The physical divide ensuring one-way neural communication.
Without the synaptic cleft, direct transmission between neurons would be problematic.


To form a synapse.


To undergo synapsis.


The junction between the terminal of a neuron and either another neuron or a muscle or gland cell, over which nerve impulses pass.


(intransitive) To form a synapse.


(intransitive) To undergo synapsis.


The junction between two neurons (axon-to-dendrite) or between a neuron and a muscle;
Nerve impulses cross a synapse through the action of neurotransmitters


An intricate structure facilitating neural messages.
The synapse ensures that messages flow effectively between neurons.

Common Curiosities

How are the synapse and synaptic cleft related?

The synaptic cleft is an integral part of the synapse. It's the space across which neurotransmitters travel to transmit information from one neuron to the next at chemical synapses.

What does the synaptic cleft refer to?

The synaptic cleft is the tiny gap at the synapse where neurotransmitters travel.

What are the two main types of synapses?

The two main types are chemical synapses, where neurotransmitters are used to transfer signals, and electrical synapses, where direct current flow allows communication.

What is a synaptic cleft?

A synaptic cleft is the tiny gap or space between the axon terminal (end) of one neuron and the dendrite or cell body of another neuron. It's where neurotransmitters are released in chemical synapses.

What happens to neurotransmitters after they have been used in the synaptic cleft?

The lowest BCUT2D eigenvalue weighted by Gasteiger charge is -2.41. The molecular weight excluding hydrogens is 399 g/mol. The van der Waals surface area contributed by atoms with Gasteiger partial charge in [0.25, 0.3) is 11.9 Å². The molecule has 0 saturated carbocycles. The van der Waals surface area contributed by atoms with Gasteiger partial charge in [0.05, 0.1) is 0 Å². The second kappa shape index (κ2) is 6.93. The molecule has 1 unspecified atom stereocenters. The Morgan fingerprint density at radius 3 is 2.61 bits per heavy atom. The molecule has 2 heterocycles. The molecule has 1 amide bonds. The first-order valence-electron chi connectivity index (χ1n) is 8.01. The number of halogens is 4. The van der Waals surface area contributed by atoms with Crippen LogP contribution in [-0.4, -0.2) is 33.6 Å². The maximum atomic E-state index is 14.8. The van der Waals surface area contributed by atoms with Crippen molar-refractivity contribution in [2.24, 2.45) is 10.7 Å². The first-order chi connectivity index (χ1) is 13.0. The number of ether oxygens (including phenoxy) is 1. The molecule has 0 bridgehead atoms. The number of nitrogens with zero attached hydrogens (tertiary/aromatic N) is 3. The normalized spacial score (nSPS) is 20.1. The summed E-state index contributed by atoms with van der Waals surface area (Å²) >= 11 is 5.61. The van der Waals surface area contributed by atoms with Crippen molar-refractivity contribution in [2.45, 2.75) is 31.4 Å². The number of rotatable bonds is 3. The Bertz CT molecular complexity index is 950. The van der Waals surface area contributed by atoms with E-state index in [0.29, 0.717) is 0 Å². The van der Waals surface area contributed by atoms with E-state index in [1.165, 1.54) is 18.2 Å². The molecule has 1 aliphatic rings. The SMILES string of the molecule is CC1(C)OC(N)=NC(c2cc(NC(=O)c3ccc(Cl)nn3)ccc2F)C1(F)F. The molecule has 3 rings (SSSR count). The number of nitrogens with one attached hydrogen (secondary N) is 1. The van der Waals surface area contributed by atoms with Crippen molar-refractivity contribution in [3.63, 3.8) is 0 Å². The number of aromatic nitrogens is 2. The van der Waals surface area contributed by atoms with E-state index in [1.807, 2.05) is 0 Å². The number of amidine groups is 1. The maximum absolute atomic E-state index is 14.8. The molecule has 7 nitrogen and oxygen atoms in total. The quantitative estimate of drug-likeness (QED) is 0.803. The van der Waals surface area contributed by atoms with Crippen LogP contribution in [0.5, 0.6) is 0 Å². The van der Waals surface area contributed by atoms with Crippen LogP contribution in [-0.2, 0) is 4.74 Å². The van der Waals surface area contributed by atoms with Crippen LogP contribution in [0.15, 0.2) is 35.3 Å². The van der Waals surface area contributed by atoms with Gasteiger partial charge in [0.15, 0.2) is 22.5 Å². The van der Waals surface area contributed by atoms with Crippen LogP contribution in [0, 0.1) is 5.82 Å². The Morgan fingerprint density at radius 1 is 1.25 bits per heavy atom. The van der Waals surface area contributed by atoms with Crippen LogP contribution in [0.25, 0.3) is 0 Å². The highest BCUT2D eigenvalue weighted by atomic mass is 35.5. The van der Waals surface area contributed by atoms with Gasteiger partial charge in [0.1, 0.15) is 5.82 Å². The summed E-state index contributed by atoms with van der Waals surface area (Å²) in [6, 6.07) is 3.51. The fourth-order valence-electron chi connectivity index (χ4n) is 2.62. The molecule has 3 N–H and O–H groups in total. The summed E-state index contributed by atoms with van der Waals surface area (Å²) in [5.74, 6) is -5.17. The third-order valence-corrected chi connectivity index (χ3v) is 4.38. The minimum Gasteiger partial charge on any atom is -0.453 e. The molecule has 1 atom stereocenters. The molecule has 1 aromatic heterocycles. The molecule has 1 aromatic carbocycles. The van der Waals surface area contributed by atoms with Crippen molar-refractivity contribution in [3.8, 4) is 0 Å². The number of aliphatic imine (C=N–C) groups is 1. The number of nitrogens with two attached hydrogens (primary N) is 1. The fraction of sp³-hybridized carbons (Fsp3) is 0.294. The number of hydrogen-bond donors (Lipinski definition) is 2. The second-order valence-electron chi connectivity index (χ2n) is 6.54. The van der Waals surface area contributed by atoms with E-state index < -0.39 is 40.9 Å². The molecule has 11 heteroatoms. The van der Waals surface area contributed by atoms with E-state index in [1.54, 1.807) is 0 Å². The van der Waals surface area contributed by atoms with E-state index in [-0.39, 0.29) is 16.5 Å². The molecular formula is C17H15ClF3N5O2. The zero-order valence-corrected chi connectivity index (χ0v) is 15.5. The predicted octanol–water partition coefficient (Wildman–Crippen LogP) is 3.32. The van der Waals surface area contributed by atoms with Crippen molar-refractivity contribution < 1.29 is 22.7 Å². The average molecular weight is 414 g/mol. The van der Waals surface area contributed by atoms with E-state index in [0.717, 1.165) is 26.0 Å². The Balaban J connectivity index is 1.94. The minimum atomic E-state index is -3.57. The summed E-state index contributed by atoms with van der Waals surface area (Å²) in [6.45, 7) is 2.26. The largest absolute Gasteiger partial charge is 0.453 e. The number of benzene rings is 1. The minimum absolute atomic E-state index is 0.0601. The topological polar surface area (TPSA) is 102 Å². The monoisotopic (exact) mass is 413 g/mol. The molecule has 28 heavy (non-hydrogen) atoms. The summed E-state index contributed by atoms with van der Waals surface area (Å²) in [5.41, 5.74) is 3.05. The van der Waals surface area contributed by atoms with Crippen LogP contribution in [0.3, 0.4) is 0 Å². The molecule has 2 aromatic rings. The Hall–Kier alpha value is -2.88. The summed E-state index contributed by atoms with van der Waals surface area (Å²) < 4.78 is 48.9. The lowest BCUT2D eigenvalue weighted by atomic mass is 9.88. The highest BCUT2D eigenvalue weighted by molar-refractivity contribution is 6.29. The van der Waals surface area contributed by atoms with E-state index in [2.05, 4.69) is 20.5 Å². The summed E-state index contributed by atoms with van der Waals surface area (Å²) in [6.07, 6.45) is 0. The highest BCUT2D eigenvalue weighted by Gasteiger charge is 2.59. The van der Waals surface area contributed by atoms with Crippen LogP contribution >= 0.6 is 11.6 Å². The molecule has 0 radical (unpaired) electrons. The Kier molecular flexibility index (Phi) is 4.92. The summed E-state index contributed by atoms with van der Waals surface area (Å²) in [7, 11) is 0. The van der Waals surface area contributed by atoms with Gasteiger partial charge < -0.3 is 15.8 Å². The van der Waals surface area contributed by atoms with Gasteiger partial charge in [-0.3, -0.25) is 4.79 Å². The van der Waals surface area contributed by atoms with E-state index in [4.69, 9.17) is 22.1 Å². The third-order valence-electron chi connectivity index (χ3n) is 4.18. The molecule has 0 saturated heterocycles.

After neurotransmitters transmit their signal, they are either broken down by enzymes, taken back up into the presynaptic neuron for reuse (reuptake), or diffuse away from the synapse.

Why are synaptic clefts so small?

The small size of the synaptic cleft ensures that neurotransmitters can quickly cross the gap and bind to their specific receptors on the postsynaptic neuron, allowing for rapid signal transmission.

Are there diseases or conditions associated with synapses or the synaptic cleft?

Yes. Many neurological disorders, like Alzheimer's disease, Parkinson's disease, and certain types of epilepsy, are linked to abnormalities or dysfunctions at synapses.

Which is broader in scope, the synapse or the synaptic cleft?

The synapse is broader, encompassing the entire junction, including the synaptic cleft.

What is the primary function of a synapse?

The primary function of a synapse is to allow neurons to communicate with each other by transmitting signals.

What is a synapse?

A synapse is the junction between two nerve cells where they communicate.

Is the synaptic cleft a part of the synapse?

Yes, the synaptic cleft is a component of the broader synapse structure.

How do neurons communicate across the synapse?

Neurons release neurotransmitters that cross the synaptic cleft and bind to receptors on the adjacent neuron.

How do drugs and toxins impact synapses and the synaptic cleft?

Many drugs and toxins target synapses. For example, antidepressants may affect neurotransmitter reuptake, and toxins like botulinum toxin (Botox) can inhibit neurotransmitter release.

How do signals cross the synaptic cleft?

In chemical synapses, when an action potential reaches the axon terminal, neurotransmitters are released into the synaptic cleft. These neurotransmitters bind to receptors on the postsynaptic neuron, initiating a response.

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Author Spotlight

Written by
Tayyaba Rehman
Tayyaba Rehman is a distinguished writer, currently serving as a primary contributor to As a researcher in semantics and etymology, Tayyaba's passion for the complexity of languages and their distinctions has found a perfect home on the platform. Tayyaba delves into the intricacies of language, distinguishing between commonly confused words and phrases, thereby providing clarity for readers worldwide.